The protagonist of the first half of Adam Johnson's novel The Orphan Master's Son specializes in fighting (and therefore seeing) in the dark, an apt voice to open a tale set in North Korea, a nation closed off to the rest of the world. "While the book is a big, imaginative take on trying to find the humanity of people who are out of our gaze, I tried to keep a lot of the facts true," said Johnson, a writing professor at Stanford. "As far as a metaphor, it's hard enough when you're writing about your own world; writing about North Korea, I feel like, even though I had lots of research, and even though I based a lot of things on real events, I do feel like I had to make everything up wholesale."
Johnson had a few aids in his blind journey: nonfiction works on geopolitics, nuclear bombs, and economics; and defector accounts such as The Aquariums of Pyongyang by Kang Chol-hwan and Pierre Rigoulot, an account of Kang's time in gulags. "It really grabbed me that that story was real, that North Korea really treated people this way," Johnson said. "And it filled my imagination. It made me obsessive."
In 2007, he spent a week in the DPRK during the Arirang Festival, a gymnastics and arts jubilee commemorating the birth of Kim Il-sung. Though it's illegal, and therefore very dangerous, for ordinary North Koreans to interact with foreigners, the trip helped Johnson immeasurably, allowing him access to "the surface verisimilitude of a fiction writer — what smells were out there, what were people wearing, were there trash cans or mailboxes, what their buildings look like." Indeed, this detail, the natural landscapes and crowded cityscapes, the way citizens interact and the timbre of national radio broadcasts, all color Johnson's yearning, melancholy, and sometimes absurd narrative with a kind of blacklight phosphorescence. Kidnapped opera singers, tattooed fishermen, a man who no one will believe is not an orphan, and even Kim Jong-il himself — who died a month before the book's publication — come to humble but feisty life under Johnson's hand.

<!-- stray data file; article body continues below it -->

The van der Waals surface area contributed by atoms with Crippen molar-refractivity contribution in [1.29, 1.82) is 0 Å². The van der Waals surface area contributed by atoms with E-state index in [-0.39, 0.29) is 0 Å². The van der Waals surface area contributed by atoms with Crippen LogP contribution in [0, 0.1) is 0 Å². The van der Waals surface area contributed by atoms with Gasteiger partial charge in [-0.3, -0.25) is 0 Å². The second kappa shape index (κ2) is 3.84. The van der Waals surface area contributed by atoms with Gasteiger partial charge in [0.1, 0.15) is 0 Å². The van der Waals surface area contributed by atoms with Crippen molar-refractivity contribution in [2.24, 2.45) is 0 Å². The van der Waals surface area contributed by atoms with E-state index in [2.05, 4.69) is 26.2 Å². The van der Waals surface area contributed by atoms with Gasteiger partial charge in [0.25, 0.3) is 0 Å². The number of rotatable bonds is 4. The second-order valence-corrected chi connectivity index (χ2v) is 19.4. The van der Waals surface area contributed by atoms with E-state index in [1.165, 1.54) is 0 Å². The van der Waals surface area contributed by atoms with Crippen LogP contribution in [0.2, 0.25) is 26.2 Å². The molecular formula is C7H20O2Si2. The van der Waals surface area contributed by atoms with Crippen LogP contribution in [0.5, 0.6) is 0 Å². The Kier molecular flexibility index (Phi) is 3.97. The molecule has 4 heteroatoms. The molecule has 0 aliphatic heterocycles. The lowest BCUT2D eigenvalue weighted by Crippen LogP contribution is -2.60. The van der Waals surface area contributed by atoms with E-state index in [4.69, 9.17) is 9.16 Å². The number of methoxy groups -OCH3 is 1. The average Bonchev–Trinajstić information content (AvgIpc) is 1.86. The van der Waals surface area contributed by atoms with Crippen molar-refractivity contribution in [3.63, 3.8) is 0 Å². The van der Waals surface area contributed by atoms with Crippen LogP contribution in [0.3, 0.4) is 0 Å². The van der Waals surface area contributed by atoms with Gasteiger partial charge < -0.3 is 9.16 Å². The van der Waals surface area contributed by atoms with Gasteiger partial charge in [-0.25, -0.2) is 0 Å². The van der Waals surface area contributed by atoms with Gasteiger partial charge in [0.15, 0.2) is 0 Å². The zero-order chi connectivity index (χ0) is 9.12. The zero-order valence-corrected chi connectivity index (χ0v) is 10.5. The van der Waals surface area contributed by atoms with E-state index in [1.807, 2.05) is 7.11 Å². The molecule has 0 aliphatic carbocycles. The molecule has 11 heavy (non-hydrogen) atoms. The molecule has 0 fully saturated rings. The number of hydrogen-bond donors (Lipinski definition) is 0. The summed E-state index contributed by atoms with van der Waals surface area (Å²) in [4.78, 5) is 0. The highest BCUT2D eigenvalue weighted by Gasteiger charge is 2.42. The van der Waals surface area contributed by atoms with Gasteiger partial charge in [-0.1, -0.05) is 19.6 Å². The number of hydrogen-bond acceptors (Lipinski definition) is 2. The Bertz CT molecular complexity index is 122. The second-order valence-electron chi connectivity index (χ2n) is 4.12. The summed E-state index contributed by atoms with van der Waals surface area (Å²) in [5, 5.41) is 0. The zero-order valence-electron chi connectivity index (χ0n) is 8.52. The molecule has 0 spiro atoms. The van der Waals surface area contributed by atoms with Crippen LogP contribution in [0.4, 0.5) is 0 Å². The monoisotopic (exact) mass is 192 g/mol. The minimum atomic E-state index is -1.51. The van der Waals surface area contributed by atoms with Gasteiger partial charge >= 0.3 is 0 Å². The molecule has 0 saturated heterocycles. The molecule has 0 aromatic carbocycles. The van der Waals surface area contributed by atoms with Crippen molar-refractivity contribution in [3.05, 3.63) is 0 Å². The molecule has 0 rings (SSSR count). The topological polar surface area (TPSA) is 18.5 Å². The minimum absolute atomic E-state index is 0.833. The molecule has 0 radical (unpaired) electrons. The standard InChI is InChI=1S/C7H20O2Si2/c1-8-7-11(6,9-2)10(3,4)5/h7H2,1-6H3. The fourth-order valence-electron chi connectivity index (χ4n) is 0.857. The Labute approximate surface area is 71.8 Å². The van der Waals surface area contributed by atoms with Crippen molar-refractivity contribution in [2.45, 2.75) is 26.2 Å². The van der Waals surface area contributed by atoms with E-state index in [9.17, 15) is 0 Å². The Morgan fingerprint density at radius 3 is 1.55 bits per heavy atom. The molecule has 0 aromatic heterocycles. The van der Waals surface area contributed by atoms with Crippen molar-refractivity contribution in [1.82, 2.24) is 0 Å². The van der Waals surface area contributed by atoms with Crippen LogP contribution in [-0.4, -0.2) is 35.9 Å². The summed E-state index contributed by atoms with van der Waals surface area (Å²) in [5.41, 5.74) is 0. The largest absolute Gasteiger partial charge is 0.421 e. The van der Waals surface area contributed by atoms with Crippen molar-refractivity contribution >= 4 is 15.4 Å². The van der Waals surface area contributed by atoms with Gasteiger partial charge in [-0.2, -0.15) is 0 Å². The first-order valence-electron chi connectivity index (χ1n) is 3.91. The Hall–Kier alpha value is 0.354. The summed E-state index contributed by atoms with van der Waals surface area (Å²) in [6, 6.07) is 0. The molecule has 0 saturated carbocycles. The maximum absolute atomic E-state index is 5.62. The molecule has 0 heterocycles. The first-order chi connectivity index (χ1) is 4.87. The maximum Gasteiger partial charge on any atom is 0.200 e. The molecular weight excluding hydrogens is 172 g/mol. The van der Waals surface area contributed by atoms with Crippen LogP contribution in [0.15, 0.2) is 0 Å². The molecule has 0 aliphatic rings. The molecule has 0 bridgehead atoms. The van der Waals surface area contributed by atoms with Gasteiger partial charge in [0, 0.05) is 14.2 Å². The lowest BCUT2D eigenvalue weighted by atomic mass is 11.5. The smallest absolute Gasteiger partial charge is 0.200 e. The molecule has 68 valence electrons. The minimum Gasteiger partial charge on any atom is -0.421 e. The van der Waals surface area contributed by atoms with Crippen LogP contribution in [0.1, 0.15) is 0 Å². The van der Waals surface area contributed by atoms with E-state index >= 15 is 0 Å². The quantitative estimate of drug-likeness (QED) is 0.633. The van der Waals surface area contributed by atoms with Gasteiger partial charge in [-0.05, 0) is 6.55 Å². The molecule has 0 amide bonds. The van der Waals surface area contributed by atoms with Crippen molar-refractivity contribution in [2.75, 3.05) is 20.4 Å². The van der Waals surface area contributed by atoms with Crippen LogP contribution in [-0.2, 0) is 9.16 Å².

The story unfurls as though written by a man possessed, and Johnson, who reads at Mrs. Dalloway's (2904 College Ave., Berkeley) on Thursday, February 9, was indeed consumed by questions of expression and self. "There were all these stories of defectors, but there was no human dimension to it. There was no one explaining what it was like to live in this place, what would happen to your identity if you couldn't be yourself, if revealing yourself came with great consequences, or if you could be denounced for speaking your mind. If people with families reported on one another how would you be whole and human? When would you take risks for love, and when would you communicate your heart? To whom would you say, 'I think this is all a lie?'
"My book was a large, imaginative work," he said. "There was no other way to do it. What we would truly hope for is that a day would come when North Korean writers tell their own stories in a real and legitimate way. I would gladly trade my imagined version for their own heartfelt, artistic ones." 7:30 p.m., free. 510-704-8222 or MrsDalloways.com
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